Massachusetts Attorney General Maura Healey seeks dismissal of federal lawsuit over ‘copycat’ assault weapons crackdown

November 22, 2016 – Massachusetts Attorney General Maura Healey on Tuesday asked a federal court to dismiss a lawsuit brought by four Massachusetts gun shops over her crackdown on “copycat” assault weapons.

The four shops’ lawsuit alleged Healey’s crackdown, first announced in July, was “unconstitutionally vague, invalid, and unenforceable.” They were joined in the lawsuit by the National Shooting Sports Foundation, arguing that Healey was overstepping the bounds of her authority.

In the motion to dismiss the lawsuit, Healey’s office said the “only question” for the federal court is whether her office’s “clarification” of the phrase “copies or duplicates” burdens Second Amendment rights as much as the gun shops’ lawsuit claims.

The enforcement notice issued by her office as part of the crackdown “applies only to the narrow class of weapons” that are copies or duplicates of banned assault weapons like the Colt AR-15 and the AK-47, her office said.

Her action “imposes no substantial burden” on Second Amendment rights, the motion says.

“It has no effect whatsoever on the thousands of firearms, rifles, and shotguns that are not assault weapons, either because they are specifically exempted from the state Assault Weapons Ban, because they were manufactured before September 13, 1994,” when the federal assault weapons ban passed, Healey’s motion to dismiss says, while also arguing federal court is the wrong jurisdiction for the lawsuit.

The federal assault weapons ban expired in 2004. At the state level, Massachusetts lawmakers passed an assault weapons ban in 1998.

Gun rights advocates said Healey took a unilateral step through her enforcement notice. Jim Wallace, the head of the Gun Owners Action League of Massachusetts, told the State House News Service in July, “These laws were passed in 1998, they were redone in 2004, then they were reviewed in 2014, so the Legislature is already fine with what is going on. What other reason would a person unilaterally decide, I’m going to change the rules overnight?”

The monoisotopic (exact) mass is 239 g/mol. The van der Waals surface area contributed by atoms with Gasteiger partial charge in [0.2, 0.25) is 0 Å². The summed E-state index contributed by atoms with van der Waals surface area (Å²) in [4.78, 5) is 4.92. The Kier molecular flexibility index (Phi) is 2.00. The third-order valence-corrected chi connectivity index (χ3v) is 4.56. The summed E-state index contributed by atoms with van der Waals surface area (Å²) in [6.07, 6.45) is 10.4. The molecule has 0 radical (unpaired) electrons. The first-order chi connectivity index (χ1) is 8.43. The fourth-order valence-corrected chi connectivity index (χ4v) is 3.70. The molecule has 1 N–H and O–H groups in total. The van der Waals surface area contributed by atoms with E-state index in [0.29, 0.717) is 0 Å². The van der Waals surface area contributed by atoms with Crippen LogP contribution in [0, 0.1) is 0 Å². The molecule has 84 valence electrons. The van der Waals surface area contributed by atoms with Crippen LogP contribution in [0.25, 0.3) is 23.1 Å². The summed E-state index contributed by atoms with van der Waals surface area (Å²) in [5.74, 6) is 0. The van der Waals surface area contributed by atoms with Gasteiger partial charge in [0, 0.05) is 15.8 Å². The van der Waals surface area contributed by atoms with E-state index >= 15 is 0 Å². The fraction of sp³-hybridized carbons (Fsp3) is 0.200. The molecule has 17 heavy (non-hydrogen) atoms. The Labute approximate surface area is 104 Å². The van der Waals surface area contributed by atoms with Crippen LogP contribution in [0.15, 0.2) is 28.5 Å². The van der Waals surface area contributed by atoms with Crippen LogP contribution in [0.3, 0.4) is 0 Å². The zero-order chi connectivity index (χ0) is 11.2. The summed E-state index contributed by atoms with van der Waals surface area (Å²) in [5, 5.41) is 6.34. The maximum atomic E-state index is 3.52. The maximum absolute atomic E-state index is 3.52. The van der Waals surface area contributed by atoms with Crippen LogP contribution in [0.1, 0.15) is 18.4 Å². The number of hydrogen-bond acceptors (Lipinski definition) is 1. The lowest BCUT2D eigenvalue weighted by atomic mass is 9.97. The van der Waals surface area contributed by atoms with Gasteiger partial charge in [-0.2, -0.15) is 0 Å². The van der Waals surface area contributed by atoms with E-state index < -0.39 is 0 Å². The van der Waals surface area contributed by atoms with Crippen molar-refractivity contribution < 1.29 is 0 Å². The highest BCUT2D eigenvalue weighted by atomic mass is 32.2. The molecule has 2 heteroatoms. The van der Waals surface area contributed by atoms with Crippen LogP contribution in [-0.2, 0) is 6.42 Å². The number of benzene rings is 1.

Healey’s enforcement notice doesn’t change the list of handguns, including semi-automatic pistols, on the state’s “Approved Firearms Roster,” the motion to dismiss adds.

“Since 1998, state law has banned the sale and possession of assault weapons, including copies and duplicates of AR-15s and AK-47s,” Jillian Fennimore, a Healey spokeswoman, said in a statement. “We know, from the many mass shootings across the country in recent years, that keeping these military-style weapons off our streets will make our communities safer, and we are glad to see that gun dealers and manufacturers are now complying with the law.”

The illegal sale of assault weapons in Massachusetts has “effectively ended” since July’s enforcement notice, she added.

“We strongly believe this lawsuit – which seeks to block the Attorney General from issuing guidance – has no merit and we have asked the court to dismiss it,” she said.

By Gintautas Dumcius, MassLive
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